Toilets are designed to flush human waste and toilet paper. Putting anything else (including facial tissues, paper towels, and solid objects) can damage your sewage lines, making a backup all the more likely.
Be conscious of what you put in your garbage disposal, too. Even items soft enough for the teeth to chew can damage your pipes later on.
Clogs in the City Line
This is another potential issue that’s out of your control. If something is clogging the municipal lines near your home, a backup is likely.
Average Cost of Sewer Backup Insurance
As mentioned earlier, sewage backup insurance is quite affordable, costing anywhere from $10 to $250 per year depending on the amount of coverage you need.
To get quotes at the lower end of the spectrum, you generally need to have a backwater valve involved. This is a piece of equipment that only allows sewage to flow out of your home, greatly reducing the likelihood of a backup.
What to do if a Sewage Backup Occurs
While you won’t be able to handle all the fallout of a sewage backup on your own, there are some initial steps you should take to reduce the damage.
Here are a few telltale signs that you’re experiencing a sewage backup:
Water is leaking from your basement floor drains
You notice a terrible smell from your drains
Toilets aren’t flushing properly
Several drains appear to be clogged
Your sinks and toilets are bubbling
If you notice these signs, immediately disconnect your home’s water supply and contact a plumber. You should also consider getting in touch with your municipality since they may send an inspector out to evaluate the situation.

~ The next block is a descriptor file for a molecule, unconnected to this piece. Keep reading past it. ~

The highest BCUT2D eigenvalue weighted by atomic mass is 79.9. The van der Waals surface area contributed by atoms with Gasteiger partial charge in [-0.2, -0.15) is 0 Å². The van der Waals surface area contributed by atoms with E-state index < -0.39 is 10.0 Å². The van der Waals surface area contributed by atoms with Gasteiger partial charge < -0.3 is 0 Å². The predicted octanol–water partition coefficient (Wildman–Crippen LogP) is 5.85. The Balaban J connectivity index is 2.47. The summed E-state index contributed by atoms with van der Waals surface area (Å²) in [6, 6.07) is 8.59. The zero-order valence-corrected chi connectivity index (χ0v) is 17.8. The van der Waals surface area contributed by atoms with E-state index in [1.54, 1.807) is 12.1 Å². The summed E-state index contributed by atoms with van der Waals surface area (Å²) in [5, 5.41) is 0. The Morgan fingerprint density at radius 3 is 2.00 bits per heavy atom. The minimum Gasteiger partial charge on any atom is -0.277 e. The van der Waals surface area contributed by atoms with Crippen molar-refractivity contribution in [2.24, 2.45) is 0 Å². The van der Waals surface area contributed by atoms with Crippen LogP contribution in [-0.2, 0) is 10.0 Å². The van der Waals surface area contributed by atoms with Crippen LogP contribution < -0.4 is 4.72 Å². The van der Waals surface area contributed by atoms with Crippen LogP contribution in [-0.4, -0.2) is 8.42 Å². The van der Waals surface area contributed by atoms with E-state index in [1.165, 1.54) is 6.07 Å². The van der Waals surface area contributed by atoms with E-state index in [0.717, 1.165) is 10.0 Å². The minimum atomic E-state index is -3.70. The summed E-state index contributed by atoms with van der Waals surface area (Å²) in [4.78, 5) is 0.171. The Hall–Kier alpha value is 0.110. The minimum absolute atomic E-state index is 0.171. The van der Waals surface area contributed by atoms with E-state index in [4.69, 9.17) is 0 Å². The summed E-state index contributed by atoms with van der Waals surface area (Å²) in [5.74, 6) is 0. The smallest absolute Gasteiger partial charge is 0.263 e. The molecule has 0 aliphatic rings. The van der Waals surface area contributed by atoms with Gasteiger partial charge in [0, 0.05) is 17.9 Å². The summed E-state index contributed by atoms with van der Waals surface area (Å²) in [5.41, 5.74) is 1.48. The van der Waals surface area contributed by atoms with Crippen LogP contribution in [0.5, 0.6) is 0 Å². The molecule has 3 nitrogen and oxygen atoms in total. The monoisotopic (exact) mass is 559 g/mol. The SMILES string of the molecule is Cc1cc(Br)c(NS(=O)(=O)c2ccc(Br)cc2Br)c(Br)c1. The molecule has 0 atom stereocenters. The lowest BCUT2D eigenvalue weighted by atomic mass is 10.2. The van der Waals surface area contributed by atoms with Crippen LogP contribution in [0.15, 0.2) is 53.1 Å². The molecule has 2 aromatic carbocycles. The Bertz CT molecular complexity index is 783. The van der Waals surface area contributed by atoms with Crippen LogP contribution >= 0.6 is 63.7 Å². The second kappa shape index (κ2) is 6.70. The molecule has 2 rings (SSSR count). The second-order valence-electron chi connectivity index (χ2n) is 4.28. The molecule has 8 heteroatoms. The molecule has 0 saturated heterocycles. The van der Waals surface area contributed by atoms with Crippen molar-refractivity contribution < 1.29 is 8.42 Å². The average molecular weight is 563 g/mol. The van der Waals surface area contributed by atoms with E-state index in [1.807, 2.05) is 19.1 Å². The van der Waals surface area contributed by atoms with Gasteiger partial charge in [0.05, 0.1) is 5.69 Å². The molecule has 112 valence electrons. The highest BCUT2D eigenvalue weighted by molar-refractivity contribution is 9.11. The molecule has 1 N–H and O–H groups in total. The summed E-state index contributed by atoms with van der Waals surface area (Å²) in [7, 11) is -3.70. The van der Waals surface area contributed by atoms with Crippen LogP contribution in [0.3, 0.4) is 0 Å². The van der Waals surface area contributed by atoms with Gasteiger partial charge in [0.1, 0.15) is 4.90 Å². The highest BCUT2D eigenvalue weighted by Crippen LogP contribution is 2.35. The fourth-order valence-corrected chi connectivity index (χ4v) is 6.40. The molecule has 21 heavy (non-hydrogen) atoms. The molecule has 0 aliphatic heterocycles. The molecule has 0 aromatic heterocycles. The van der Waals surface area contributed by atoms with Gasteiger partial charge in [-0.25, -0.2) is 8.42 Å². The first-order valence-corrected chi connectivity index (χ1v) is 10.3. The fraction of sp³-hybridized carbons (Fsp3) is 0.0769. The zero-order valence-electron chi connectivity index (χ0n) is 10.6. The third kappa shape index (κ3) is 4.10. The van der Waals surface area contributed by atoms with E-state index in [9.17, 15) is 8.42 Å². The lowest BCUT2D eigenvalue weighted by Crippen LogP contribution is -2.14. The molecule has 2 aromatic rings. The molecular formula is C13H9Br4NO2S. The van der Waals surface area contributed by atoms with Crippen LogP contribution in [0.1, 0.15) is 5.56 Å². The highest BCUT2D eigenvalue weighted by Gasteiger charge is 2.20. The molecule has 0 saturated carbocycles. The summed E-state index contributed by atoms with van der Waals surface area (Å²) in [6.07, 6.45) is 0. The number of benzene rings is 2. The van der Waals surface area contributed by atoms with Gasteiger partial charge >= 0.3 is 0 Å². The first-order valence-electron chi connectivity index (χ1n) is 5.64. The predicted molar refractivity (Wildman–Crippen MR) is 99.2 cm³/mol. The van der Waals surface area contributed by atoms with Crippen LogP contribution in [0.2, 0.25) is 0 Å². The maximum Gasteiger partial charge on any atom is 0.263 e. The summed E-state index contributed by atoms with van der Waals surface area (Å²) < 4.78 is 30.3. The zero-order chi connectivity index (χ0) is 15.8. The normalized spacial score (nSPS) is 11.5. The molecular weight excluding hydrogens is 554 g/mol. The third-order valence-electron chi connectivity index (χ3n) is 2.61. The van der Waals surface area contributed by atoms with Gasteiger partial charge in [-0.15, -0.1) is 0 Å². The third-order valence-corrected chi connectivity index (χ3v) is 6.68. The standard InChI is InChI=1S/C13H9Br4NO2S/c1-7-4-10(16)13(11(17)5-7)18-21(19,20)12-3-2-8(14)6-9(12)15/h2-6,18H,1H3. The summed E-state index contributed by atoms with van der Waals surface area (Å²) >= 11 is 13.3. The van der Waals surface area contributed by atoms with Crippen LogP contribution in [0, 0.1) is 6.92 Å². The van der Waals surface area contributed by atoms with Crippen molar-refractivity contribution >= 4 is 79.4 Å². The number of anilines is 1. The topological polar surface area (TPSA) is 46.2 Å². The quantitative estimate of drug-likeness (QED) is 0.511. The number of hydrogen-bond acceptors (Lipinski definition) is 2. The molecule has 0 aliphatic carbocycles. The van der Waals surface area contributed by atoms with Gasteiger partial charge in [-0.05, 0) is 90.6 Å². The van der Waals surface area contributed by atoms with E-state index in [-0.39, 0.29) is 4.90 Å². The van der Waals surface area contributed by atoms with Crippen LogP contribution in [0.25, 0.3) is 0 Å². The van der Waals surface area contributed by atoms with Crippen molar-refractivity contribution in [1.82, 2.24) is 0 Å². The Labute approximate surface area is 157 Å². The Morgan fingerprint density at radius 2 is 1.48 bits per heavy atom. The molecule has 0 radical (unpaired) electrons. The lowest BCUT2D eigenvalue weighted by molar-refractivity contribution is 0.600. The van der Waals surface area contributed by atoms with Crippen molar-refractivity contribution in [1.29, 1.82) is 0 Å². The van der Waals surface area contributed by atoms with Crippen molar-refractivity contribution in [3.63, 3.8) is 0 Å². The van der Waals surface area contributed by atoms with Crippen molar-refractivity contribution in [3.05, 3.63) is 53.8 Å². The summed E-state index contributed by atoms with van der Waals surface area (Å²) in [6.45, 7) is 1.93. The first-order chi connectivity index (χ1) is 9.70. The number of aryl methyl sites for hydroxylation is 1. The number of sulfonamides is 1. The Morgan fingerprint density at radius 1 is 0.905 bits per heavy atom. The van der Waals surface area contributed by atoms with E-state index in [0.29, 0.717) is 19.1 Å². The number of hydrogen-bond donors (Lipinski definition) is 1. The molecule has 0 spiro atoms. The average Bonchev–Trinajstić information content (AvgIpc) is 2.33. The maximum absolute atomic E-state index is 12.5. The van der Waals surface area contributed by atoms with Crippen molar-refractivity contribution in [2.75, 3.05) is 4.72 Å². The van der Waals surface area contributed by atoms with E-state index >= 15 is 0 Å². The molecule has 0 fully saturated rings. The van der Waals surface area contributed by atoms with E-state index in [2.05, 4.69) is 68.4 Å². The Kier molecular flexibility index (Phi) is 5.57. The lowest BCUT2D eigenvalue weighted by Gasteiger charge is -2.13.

If you arrive home to find that your home is flooded as a result of a sewage backup, you’re really dealing with an emergency situation. Unfortunately, there isn’t a whole lot you should do in this scenario as the dirty water flooding your hope represents a biohazard.
You should contact an emergency plumbing service along with your municipality. If you have sewage backup insurance, get in touch with the provider to start a claim.
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Frequently Asked Questions
Is a sewer backup covered by homeowner’s insurance?
Sewage backups are generally not covered by standard home insurance policies. Rather, you’ll need to pay for additional coverage.
How much does sewer line insurance cost?
Sewer line insurance generally costs between $10 and $250 per year depending on the amount of coverage you need. This is quite affordable relative to the protection you receive.
Is it worth getting water and sewer line insurance?
Given the low cost of these services relative to what you’d pay for repairs, it’s absolutely worth it.
What happens if your sewer backs up?
If your sewer backs up and you don’t treat the issue promptly, water will end up overflowing from fixtures such as your sinks, toilets, and other drains.
Does sewer backup insurance have a deductible?
Sewage backup insurance does typically come with a deductible. A $1,000 deductible is standard but you can go higher if you feel confident in your ability to cover more than that.